Wednesday, September 10, 2014

Throat Jam for Winter's Coughs and Colds (And It's Scrumptious!)

(Also known as "Lemons and Honey and Ginger-- Oh, My!")

The seasonal change has rolled past.... A sunny gorgeous autumn is upon us; even as temps reach into the upper 80s each afternoon, the days are shorter, and the mornings are becoming cooler and darker. Around this time of year, I'm putting food up furiously-- canning, freezing, drying, and sharing the wealth with the neighbors. It's a response to an ancient calling, a push to prepare for the coming cold months, to fill the larder and rebuild the pharmacopaeia in readiness for the dark season.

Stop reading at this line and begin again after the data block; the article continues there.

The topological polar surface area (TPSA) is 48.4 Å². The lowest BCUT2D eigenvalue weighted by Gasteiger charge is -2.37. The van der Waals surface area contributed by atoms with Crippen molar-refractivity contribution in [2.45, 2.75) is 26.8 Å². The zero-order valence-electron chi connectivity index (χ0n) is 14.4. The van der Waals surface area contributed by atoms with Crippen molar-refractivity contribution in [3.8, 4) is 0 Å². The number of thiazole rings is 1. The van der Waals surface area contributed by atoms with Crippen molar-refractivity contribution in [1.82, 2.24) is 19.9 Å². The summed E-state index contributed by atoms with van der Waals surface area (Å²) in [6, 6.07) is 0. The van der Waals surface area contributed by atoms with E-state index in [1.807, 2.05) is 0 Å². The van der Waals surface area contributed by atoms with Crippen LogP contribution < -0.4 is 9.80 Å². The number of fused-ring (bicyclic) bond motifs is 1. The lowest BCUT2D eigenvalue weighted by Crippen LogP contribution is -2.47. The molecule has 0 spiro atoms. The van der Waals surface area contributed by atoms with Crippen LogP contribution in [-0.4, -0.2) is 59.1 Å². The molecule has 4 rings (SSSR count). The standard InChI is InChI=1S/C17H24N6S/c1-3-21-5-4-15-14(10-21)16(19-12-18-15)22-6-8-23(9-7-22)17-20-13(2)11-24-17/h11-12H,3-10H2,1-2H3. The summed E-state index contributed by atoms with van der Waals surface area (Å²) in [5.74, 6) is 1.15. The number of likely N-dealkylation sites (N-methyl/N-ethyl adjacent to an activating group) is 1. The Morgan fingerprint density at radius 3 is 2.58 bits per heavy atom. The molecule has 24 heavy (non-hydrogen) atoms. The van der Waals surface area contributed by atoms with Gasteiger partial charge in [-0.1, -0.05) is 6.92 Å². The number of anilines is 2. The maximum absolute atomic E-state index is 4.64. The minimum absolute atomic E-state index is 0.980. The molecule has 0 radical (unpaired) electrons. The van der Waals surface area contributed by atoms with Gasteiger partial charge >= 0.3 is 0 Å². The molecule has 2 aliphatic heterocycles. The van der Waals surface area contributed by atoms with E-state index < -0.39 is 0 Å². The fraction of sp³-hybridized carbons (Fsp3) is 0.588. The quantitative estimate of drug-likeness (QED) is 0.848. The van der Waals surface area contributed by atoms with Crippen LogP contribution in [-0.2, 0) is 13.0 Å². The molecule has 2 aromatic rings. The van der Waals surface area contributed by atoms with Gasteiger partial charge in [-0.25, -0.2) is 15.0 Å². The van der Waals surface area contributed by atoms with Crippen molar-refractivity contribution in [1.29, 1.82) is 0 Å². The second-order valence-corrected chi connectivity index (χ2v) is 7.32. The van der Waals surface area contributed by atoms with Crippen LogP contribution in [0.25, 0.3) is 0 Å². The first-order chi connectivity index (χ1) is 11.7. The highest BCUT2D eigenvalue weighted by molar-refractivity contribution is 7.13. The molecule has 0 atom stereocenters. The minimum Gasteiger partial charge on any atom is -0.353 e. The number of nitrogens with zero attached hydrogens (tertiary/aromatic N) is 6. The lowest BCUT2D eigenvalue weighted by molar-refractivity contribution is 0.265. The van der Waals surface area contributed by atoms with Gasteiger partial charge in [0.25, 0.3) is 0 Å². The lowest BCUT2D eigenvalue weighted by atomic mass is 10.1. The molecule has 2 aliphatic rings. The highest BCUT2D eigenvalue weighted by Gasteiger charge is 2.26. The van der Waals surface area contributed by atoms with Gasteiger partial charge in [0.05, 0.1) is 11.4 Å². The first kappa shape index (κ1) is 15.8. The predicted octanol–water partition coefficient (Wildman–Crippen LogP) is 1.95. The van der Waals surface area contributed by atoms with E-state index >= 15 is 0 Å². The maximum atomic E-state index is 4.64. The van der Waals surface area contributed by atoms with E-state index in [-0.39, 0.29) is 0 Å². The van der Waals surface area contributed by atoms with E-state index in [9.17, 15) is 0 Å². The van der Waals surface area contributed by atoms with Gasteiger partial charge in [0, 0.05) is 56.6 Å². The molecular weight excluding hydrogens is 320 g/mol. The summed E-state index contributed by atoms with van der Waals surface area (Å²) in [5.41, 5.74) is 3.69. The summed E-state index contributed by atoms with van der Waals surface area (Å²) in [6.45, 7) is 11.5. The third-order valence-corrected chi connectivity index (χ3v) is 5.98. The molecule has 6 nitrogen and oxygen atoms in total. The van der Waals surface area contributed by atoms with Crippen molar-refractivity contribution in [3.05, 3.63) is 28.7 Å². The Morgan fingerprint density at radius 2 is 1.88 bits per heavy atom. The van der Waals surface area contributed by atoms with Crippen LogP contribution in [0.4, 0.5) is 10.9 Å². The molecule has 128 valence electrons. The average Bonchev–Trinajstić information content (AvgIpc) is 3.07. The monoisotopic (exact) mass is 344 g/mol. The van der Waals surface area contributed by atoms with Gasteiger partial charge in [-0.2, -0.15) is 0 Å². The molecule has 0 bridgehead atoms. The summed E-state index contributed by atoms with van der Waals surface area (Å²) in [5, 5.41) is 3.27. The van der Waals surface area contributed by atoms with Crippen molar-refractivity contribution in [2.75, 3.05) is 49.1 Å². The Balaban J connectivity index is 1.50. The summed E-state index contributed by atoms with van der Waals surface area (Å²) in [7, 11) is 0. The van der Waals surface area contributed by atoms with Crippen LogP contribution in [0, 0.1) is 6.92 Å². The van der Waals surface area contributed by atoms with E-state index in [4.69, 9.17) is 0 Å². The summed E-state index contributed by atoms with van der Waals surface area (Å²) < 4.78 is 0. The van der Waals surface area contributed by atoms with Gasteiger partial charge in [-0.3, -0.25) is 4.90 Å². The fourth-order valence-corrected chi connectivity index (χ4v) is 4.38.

Back in 2010, I saw a Pinterest pinning of a glass jar filled with lemons and honey, and it flashed me  back to a recipe taught to me by my grandmother, and even more deliciously, to the "hot toddy" that can be crafted from it. The women of GG's time, circa the early 1900s, were industrious and resourceful. They not only grew and processed most of their own food but also understood a great deal of folk magick and folk medicine, and they knew how to take the herbs and other plants that grew around them and make those into infusions, tonics, toddies, and more. My grandmother didn't just cook for and feed her family: she doctored them, too, and she ministered to a good many neighbors and sick animals as well. In her footsteps, I've been drying and storing seasonal herbs for the last several weeks: sage, thyme, mint, oregano, red clover, hyssop, rose hips and more, and feeling quite accomplished with my progress. But the image of golden honey and sliced lemons reminded me that I still had work to do.